A few scientific studies provide answers. Here are some findings.
In one study, exercising for 20 minutes at 35 to 55% of aerobic capacity, as in riding briskly, elevated metabolism for 20 minutes after stopping. Not much, but better than nothing.
When subjects in another study exercised for just a few minutes at 90% of aerobic capacity until exhausted, as when riding very hard, metabolisms remained high for only 15 minutes.
Twenty minutes of walking at a brisk effort bordering on running, kept the calories burning at a high rate for 40 minutes post-exercise. When the fast-paced walking was doubled to 40 minutes, it took 100 minutes for metabolisms to return to normal!
Walking four miles per hour on a treadmill for 150 minutes burned calories post-exercise for several hours. Six hours after stopping, metabolisms were 15% higher than normal.
After exercising for three hours at a brisk walking pace, metabolic rates were high the remainder of the day and still 4.7% higher the next morning!
In a study at Colorado State University the metabolic rates of weight lifters remained above normal 15 hours post-exercise. Remarkable!
It appears that the best ways to keep the metabolic fires burning furnace-like are to exercise at a moderate intensity for a long time, or to exercise at a high intensity for a short time. Strength training also is helpful as it increases muscle mass — more muscle means more fat is burned.
To lose unwanted fat you have to start some place. Gradually building more fitness will do it. Once your fitness is greater, the weight problem will begin to take care of itself. Stick with it!
Easy to Say
A full-time job and other responsibilities can easily get in the way of regular exercise. But, although your family and job are important, so is your health and well-being.
If you find that time and motivation are the biggest reasons you can’t exercise as you would like to, you may need some strategies to get started. Here are seven that may help.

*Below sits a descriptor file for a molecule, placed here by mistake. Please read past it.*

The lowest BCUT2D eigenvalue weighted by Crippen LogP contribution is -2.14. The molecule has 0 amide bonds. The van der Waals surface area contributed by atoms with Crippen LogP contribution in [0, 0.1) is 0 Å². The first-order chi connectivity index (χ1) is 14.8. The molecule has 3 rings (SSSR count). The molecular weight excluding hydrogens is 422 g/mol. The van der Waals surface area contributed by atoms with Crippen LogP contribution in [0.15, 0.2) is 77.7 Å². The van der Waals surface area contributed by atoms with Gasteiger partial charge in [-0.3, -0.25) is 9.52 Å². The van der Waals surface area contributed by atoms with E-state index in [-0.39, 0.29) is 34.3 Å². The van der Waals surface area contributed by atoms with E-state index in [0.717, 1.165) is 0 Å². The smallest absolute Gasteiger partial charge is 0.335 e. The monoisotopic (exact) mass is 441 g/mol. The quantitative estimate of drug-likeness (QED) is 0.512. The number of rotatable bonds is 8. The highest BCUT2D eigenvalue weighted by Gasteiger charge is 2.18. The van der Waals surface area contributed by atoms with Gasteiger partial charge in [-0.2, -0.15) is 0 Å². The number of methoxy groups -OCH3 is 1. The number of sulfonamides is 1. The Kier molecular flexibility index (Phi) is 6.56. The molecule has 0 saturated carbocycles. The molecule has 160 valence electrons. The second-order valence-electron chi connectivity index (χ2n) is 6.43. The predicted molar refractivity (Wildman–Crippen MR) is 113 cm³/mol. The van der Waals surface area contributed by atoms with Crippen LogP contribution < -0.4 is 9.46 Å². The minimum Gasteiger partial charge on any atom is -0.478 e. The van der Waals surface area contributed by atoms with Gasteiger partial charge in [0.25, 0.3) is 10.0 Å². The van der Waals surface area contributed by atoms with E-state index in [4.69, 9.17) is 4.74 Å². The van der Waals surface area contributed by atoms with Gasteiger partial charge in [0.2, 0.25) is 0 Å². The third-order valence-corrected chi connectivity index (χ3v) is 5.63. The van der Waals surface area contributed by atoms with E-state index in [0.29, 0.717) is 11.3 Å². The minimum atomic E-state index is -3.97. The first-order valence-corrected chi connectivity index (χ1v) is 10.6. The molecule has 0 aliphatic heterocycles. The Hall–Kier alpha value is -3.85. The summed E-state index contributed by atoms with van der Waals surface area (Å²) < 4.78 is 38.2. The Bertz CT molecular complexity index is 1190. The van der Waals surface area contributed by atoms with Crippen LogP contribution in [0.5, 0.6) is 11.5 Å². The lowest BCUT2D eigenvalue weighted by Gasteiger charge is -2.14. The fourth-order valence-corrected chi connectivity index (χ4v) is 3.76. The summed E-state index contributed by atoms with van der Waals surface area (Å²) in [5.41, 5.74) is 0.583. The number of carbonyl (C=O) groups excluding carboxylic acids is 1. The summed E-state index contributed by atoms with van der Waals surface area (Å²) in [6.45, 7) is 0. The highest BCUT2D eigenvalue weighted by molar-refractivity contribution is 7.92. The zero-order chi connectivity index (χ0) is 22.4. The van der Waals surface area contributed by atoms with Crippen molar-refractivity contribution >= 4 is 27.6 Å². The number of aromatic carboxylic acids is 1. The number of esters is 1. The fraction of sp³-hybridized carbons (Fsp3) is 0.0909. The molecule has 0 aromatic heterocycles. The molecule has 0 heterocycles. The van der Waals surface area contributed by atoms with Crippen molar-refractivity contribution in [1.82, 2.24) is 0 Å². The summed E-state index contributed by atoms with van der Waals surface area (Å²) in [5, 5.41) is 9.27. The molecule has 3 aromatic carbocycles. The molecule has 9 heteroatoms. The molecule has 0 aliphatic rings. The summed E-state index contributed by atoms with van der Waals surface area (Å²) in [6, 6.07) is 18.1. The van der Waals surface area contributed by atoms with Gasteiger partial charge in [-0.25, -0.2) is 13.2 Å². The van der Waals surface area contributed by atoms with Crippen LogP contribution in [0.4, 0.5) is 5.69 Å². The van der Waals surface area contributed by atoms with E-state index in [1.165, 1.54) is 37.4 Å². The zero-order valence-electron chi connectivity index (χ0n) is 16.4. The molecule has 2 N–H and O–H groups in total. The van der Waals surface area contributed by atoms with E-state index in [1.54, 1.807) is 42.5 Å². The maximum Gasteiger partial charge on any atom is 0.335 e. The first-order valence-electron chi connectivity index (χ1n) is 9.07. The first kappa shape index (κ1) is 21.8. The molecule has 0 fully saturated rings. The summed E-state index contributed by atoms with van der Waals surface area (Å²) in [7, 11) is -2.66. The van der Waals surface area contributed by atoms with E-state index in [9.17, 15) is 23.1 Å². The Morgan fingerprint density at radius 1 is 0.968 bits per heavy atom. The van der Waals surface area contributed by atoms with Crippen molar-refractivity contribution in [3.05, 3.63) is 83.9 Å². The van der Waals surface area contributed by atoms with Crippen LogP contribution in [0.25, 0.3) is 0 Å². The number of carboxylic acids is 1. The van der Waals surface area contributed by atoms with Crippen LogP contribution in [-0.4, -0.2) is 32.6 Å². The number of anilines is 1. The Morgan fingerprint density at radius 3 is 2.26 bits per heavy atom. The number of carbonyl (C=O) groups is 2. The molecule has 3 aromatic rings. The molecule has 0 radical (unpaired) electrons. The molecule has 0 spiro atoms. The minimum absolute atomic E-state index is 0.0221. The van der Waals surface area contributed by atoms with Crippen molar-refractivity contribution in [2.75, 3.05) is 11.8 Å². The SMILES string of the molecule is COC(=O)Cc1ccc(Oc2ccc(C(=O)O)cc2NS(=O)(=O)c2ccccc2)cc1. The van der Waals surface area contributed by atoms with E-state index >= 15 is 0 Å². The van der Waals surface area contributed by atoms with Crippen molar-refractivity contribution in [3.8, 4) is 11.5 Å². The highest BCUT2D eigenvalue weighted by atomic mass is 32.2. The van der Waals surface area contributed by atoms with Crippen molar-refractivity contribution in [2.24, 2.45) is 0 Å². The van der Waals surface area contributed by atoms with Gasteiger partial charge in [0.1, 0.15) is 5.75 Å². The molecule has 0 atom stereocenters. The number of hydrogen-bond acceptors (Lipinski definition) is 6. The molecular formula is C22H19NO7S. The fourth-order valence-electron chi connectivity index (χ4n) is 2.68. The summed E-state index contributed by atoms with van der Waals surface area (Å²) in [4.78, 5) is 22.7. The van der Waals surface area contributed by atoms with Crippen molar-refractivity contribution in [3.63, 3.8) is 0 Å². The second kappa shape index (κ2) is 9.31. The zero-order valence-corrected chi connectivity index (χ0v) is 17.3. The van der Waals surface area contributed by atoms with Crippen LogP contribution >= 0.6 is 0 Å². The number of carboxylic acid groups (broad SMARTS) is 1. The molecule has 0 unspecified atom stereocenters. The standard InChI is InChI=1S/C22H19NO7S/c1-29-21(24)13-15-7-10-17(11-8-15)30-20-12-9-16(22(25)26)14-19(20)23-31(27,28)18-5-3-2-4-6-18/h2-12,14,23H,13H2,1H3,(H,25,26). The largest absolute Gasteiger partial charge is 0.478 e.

- Exercise First. It’s best to work out first thing in the morning before a day’s worth of interruptions get in the way. But if you’re not a morning person, try the next strategy.
- Schedule Exercise. Using your daily planner or desk calendar, write in “Exercise” every time you want to go for a ride during the week. The best time to do this scheduling is on Sunday when you know what the week’s routine will look like and before your calendar fills up. This appointment is as important as any other on your calendar. Don’t skip it, and don’t give in to others’ needs. Be stubborn. Just say, “I have another appointment at that time.”
- Be Prepared. If you’re going to ride after work, lay out clothes and shoes and pump up your tires before leaving in the morning. After work this will serve as a strong motivator – and you won’t have to decide what to wear. If the ride will be first thing in the morning get everything ready before going to bed.
- At Least 5. Even if you don’t feel like, start every ride. But tell yourself you’ll quit after five minutes and go back home if motivation is still low. If, after five minutes, you’re still not feeling up to it go on home. If you find yourself getting nothing but five-minute workouts try the next strategy.
- Buddy Up. Find a compatible riding partner and agree to meet regularly at a certain time and place. Knowing that someone else is waiting for you will get you going and make riding more fun, too.
- Save Gas. Ride your bike to work whenever you can. You’ll need a small backpack to carry clothes or some planning to get them to work the day before. This is an easy way to get in miles.
- Kill 2 Birds. Do two things simultaneously. While riding a stationary bike watch television or read, chat with friends and family, return phone calls, or dictate letters. With a little ingenuity, you probably can find other things you can do from the seat of a bike.
These exercise strategies will help you start and maintain a daily riding routine. Keep them up and before long you’ll forget you even needed such strategies in the first place.